Monday, April 20, 2015

"Abs" of Steel

When you talk to most personal trainers, read any running magazine read scientific articles talking about running injuries they tell you to focus on "the core".  We could write several posts about "the core" and what it truly is defined as and how it is best trained but often most people just think about the "abs" when they are told to strengthen.

We do believe "core" strength is vitally important but we also think that having "abs" of steal when it comes to your hips is also immensely important when it comes to running well and running injury free.  These "abs" are your abduction muscles that are located on the outside your hips.  They include muscles like the glute max, med, minims as well as the piriformis and the other small external rotators.

These muscles are incredibly important for maintaining pelvic position when you run and help keep your hips level. In a research report found that 18.9% of total running energy is devoted to control in the front plane movements.  This can happen because both abduction and adduction occur within that frontal plane.  If we have weak or underachieve hip abductors we cannot control motion in this plane and it can lead to a narrower foot strike and eventually problems down the line with repeated running.

Many research studies have also showed that there is weakening in these muscles in runners who experience injuries compared to those runners who did not.  We recommend just a few simple exercises (see below) to help keep your pelvis in position and get all the external musculature of your hips strong and ready for the repetitive motion of running.  They are easy to work into your other work out routines or to work in as your pre-run warm up.

If you have any questions please let us know and we'd be happy to help.

Check out the exercises below:

Exercises to Start With:
Monster Walks
-This one will get everything working including your glutes and all the underlying external rotators.  These are a go to in order to stay strong and get your hips to help you stay injury free.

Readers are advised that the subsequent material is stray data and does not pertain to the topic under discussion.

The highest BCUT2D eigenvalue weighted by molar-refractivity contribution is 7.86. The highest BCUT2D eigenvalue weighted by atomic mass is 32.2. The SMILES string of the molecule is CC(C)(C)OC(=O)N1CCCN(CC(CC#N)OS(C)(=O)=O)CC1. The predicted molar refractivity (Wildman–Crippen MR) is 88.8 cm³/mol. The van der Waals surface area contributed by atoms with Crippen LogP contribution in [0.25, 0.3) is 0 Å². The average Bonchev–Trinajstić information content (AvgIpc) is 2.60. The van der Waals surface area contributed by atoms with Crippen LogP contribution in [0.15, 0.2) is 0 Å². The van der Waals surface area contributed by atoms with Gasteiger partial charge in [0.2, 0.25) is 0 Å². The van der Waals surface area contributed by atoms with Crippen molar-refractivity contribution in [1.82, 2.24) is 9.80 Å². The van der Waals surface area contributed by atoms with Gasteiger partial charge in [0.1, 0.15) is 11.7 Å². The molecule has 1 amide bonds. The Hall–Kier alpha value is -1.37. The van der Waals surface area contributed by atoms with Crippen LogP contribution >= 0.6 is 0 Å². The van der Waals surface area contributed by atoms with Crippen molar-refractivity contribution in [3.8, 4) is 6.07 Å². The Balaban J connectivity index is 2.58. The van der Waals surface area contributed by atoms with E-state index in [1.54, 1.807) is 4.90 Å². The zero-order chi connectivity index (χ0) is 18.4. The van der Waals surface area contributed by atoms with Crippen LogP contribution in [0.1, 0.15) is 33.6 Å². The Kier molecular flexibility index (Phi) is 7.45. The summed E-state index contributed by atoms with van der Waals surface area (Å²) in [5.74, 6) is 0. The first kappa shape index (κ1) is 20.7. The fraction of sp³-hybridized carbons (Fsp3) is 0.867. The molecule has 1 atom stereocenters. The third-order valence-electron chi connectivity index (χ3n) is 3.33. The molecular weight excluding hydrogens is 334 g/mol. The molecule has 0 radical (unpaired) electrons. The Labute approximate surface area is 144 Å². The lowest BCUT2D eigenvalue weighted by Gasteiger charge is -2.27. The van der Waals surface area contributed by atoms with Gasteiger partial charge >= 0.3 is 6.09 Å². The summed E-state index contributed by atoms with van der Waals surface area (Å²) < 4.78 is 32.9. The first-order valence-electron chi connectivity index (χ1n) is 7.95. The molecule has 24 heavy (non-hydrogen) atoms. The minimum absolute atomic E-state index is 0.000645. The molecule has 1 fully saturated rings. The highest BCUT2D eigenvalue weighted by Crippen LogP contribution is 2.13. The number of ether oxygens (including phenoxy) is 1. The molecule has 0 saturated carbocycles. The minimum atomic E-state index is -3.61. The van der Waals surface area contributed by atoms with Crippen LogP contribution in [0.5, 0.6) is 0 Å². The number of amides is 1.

-Take forward steps with the band around your knees but focus on moving your feet in an outward rotation as you move forward to activate all these muscles.  Do this while maintaining a mini-squat.
-3 sets of 8-10 steps each leg.

 Hip Abduction
-This is a great localized muscle activator for primarily the glute med/minimus and the TFL.  This should be a staple of every program as well as being a good warm up exercise prior to running.
-Attach the band to something that doesn't move and focus on firing your outer hip as you move your foot away from the starting point.
-Start at 3 sets of 10-12 and work up to 3 sets of burn out

Glute Bridges
-Most everyone, including runners, don't utilize their glutes as much as they need to and they are setting themselves up for injury and robbing themselves of performance.
-Train this exercise by starting with an initial contraction of your glutes before you bridge and then complete the movement.  Your goal at the top is to feel 70% of the work in your glutes and 30% in your hamstrings.  To make them harder switch to single leg.
-3 sets of 10-15

Reverse Clam Shells
-This one works on the smallest intrinsic muscles of the hip and is another good baseline exercise to utilize.
-Place a band around your feet/ankles and lay on your side.  Keeping the hips stacked and the knees together work on separating your feet in a smooth controlled fashion.
-3 sets of burn out.

Hip Muscle Weakness and Overuse Injuries in Recreational Runners
Paul Niemuth

Clin J Sport Med Volume 15, No 1, January 2005

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